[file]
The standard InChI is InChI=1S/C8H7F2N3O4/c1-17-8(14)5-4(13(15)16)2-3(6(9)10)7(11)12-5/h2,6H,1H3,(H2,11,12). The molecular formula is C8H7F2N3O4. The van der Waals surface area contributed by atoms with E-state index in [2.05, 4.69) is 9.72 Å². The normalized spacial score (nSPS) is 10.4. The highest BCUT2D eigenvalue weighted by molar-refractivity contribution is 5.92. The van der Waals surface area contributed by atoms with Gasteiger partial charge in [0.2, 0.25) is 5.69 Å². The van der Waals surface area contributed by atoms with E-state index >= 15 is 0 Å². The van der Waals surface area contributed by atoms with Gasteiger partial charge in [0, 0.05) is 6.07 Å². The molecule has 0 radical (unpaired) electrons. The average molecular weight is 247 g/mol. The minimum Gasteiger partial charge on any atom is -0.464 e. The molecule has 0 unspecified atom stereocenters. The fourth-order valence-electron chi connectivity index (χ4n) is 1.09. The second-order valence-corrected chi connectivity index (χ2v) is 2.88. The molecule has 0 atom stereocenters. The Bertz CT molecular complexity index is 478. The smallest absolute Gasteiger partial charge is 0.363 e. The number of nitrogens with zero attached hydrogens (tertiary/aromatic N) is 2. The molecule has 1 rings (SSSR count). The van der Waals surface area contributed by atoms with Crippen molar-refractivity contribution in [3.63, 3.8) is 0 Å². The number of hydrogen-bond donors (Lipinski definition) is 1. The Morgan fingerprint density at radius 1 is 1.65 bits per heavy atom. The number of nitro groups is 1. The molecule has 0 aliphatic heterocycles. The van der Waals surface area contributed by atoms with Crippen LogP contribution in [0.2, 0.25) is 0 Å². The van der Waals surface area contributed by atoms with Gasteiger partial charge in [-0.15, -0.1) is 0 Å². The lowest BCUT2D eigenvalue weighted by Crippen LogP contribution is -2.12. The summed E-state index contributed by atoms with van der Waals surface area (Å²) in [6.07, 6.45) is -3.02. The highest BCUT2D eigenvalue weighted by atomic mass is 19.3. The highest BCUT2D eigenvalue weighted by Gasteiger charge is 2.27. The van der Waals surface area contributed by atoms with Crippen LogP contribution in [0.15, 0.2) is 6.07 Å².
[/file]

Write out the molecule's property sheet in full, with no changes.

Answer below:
The standard InChI is InChI=1S/C8H7F2N3O4/c1-17-8(14)5-4(13(15)16)2-3(6(9)10)7(11)12-5/h2,6H,1H3,(H2,11,12). The molecular formula is C8H7F2N3O4. The van der Waals surface area contributed by atoms with E-state index in [2.05, 4.69) is 9.72 Å². The normalized spacial score (nSPS) is 10.4. The highest BCUT2D eigenvalue weighted by molar-refractivity contribution is 5.92. The van der Waals surface area contributed by atoms with Gasteiger partial charge in [0.2, 0.25) is 5.69 Å². The van der Waals surface area contributed by atoms with E-state index >= 15 is 0 Å². The van der Waals surface area contributed by atoms with Gasteiger partial charge in [0, 0.05) is 6.07 Å². The molecule has 0 radical (unpaired) electrons. The average molecular weight is 247 g/mol. The minimum Gasteiger partial charge on any atom is -0.464 e. The molecule has 0 unspecified atom stereocenters. The fourth-order valence-electron chi connectivity index (χ4n) is 1.09. The second-order valence-corrected chi connectivity index (χ2v) is 2.88. The molecule has 0 atom stereocenters. The Bertz CT molecular complexity index is 478. The smallest absolute Gasteiger partial charge is 0.363 e. The number of nitrogens with zero attached hydrogens (tertiary/aromatic N) is 2. The molecule has 1 rings (SSSR count). The van der Waals surface area contributed by atoms with Crippen molar-refractivity contribution in [3.63, 3.8) is 0 Å². The number of hydrogen-bond donors (Lipinski definition) is 1. The Morgan fingerprint density at radius 1 is 1.65 bits per heavy atom. The number of nitro groups is 1. The molecule has 0 aliphatic heterocycles. The van der Waals surface area contributed by atoms with Crippen LogP contribution in [0.2, 0.25) is 0 Å². The van der Waals surface area contributed by atoms with Gasteiger partial charge in [-0.15, -0.1) is 0 Å². The lowest BCUT2D eigenvalue weighted by Crippen LogP contribution is -2.12. The summed E-state index contributed by atoms with van der Waals surface area (Å²) in [6.07, 6.45) is -3.02. The highest BCUT2D eigenvalue weighted by atomic mass is 19.3. The highest BCUT2D eigenvalue weighted by Gasteiger charge is 2.27. The van der Waals surface area contributed by atoms with Crippen LogP contribution in [0.15, 0.2) is 6.07 Å².